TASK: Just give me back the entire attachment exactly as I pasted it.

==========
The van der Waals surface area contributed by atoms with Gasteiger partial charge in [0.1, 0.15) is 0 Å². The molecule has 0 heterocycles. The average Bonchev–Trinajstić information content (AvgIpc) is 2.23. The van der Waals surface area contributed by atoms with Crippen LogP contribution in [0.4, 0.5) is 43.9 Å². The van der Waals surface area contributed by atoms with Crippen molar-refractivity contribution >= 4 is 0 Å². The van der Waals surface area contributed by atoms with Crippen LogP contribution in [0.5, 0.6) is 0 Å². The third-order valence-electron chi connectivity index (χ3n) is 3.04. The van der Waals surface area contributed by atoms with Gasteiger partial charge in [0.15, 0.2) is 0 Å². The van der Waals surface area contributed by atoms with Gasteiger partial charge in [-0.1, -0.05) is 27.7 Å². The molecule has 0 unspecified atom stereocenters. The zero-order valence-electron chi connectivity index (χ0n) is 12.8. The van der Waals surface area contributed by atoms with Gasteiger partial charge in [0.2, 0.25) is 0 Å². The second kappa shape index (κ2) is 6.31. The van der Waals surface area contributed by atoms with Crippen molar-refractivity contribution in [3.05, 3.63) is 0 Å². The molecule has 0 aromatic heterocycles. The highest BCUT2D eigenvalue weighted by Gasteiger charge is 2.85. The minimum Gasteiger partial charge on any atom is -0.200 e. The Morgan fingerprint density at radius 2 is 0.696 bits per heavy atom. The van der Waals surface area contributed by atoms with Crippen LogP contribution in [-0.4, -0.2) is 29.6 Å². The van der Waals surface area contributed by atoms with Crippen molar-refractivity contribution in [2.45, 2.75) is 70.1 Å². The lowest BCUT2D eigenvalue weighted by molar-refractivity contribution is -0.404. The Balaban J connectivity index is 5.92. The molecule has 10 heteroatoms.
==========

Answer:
The van der Waals surface area contributed by atoms with Gasteiger partial charge in [0.1, 0.15) is 0 Å². The molecule has 0 heterocycles. The average Bonchev–Trinajstić information content (AvgIpc) is 2.23. The van der Waals surface area contributed by atoms with Crippen LogP contribution in [0.4, 0.5) is 43.9 Å². The van der Waals surface area contributed by atoms with Crippen molar-refractivity contribution >= 4 is 0 Å². The van der Waals surface area contributed by atoms with Crippen LogP contribution in [0.5, 0.6) is 0 Å². The third-order valence-electron chi connectivity index (χ3n) is 3.04. The van der Waals surface area contributed by atoms with Gasteiger partial charge in [0.15, 0.2) is 0 Å². The van der Waals surface area contributed by atoms with Gasteiger partial charge in [-0.1, -0.05) is 27.7 Å². The molecule has 0 unspecified atom stereocenters. The zero-order valence-electron chi connectivity index (χ0n) is 12.8. The van der Waals surface area contributed by atoms with Gasteiger partial charge in [0.2, 0.25) is 0 Å². The second kappa shape index (κ2) is 6.31. The van der Waals surface area contributed by atoms with Crippen molar-refractivity contribution in [3.05, 3.63) is 0 Å². The molecule has 0 aromatic heterocycles. The highest BCUT2D eigenvalue weighted by Gasteiger charge is 2.85. The minimum Gasteiger partial charge on any atom is -0.200 e. The Morgan fingerprint density at radius 2 is 0.696 bits per heavy atom. The van der Waals surface area contributed by atoms with Crippen LogP contribution in [-0.4, -0.2) is 29.6 Å². The van der Waals surface area contributed by atoms with Crippen molar-refractivity contribution in [2.45, 2.75) is 70.1 Å². The lowest BCUT2D eigenvalue weighted by molar-refractivity contribution is -0.404. The Balaban J connectivity index is 5.92. The molecule has 10 heteroatoms.